Answers to questions about the basics of pressure measurement, including why measuring gauge pressure is fine for most applications but absolute pressure measurement is required in some cases.
What is pressure?
Generally speaking, pressure is defined as a force that acts uniformly over a specified area. When you press the button on a doorbell, for example, the pressure of your fingertip applies a physical force that triggers an electric actuation switch inside the doorbell, which then sends a signal to chime. In industrial applications, the force that is applied over an area is usually a gas or liquid, but it can also be a solid.
Why do we measure pressure?
Pressure measuring and monitoring is an essential part of modern industrial processes. Across the globe, countless pressure sensors, gauges, and transmitters provide pressure readings in refineries, manufacturing facilities, laboratories, airplanes, homes, and cars. This is done to ensure that the pressure is within acceptable bounds and, if not, to alert operators or users to rectify the situation.
What is absolute pressure, and how does that compare to gauge pressure?
To understand absolute pressure, one must first define a few terms:
- Atmospheric pressure. Everything around us – the air and water – has weight and creates pressure. At sea level, the average pressure is 1 atm, or around 14.7 psi (pounds per square inch). As elevation increases, the air gets thinner, and so does the atmospheric pressure. Atmospheric pressure also varies according to weather conditions.
- Gauge pressure. The zero reference in gauge pressure is the atmospheric pressure, which means a gauge pressure reading shows just the additional pressure within a system. For this reason, gauge pressure is also called overpressure, as this is the pressure over atmospheric pressure.
- Absolute pressure. The zero reference in absolute pressure is a perfect vacuum, which has no atmospheric pressure at all. Therefore, an absolute pressure reading displays the sum of the atmospheric pressure and the gauge pressure.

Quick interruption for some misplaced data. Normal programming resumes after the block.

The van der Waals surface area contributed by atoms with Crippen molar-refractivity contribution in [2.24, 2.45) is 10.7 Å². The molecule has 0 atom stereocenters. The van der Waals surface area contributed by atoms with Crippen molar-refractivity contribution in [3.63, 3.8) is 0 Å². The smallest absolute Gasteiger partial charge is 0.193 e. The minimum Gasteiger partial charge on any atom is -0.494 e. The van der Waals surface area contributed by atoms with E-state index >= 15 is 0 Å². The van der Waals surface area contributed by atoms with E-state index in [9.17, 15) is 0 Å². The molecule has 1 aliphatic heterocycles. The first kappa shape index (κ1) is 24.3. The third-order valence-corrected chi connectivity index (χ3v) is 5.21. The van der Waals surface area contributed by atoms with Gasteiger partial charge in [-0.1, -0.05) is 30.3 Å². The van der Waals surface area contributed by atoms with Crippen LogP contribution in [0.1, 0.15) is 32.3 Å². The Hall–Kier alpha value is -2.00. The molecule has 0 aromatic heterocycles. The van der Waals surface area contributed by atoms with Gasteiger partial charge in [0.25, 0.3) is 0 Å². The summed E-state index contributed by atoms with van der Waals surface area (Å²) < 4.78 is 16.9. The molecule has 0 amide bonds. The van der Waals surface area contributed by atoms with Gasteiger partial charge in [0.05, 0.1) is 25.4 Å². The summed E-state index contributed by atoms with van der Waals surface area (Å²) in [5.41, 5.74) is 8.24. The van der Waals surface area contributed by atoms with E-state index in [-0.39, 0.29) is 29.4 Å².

An important distinction between the latter two types of pressure is the zero reference and whether that reference point moves. The zero in instruments that measure gauge pressure is ambient air, which varies according to elevation and weather conditions. The zero in instruments that measure absolute pressure is the total absence of pressure, or a vacuum; therefore, this zero does not vary.
How does an absolute pressure gauge work?
Absolute pressure gauges have an internal vacuum chamber that is used as a reference for making pressure measurements. Diaphragm-based absolute pressure gauges have a firm yet flexible panel that separates a media chamber and a vacuum chamber. The local ambient pressure in the media chamber causes the diaphragm to deform into the vacuum chamber. The amount of deformation is converted into a pressure value. This value is then indicated on the gauge dial.
What are the advantages of measuring absolute pressure vs. gauge pressure?
Since all the facilities in a refinery or manufacturing plant share the same elevation and atmospheric pressure, measuring gauge pressure is accurate enough for most processes. However, specialized situations call for absolute pressure, which are independent of fluctuations in atmospheric pressure. Absolute pressure gauges and transmitters are found in numerous applications, including altimeters for aviation, monitors for liquid vapor pressure, distillation processes, HVAC, and semiconductor manufacturing. The pressure of dangerous arsine and phosphine gases used in the semiconductor manufacturing process must be carefully monitored during storage and transport. Because atmospheric conditions fluctuate, it’s important when monitoring dangerous gases to use a reference point that does not change.
WIKA USA carries a comprehensive portfolio of pressure gauges for measuring gauge pressure, absolute pressure, and differential pressure. For more information about which instrument is right for your processes and applications, contact our pressure specialists.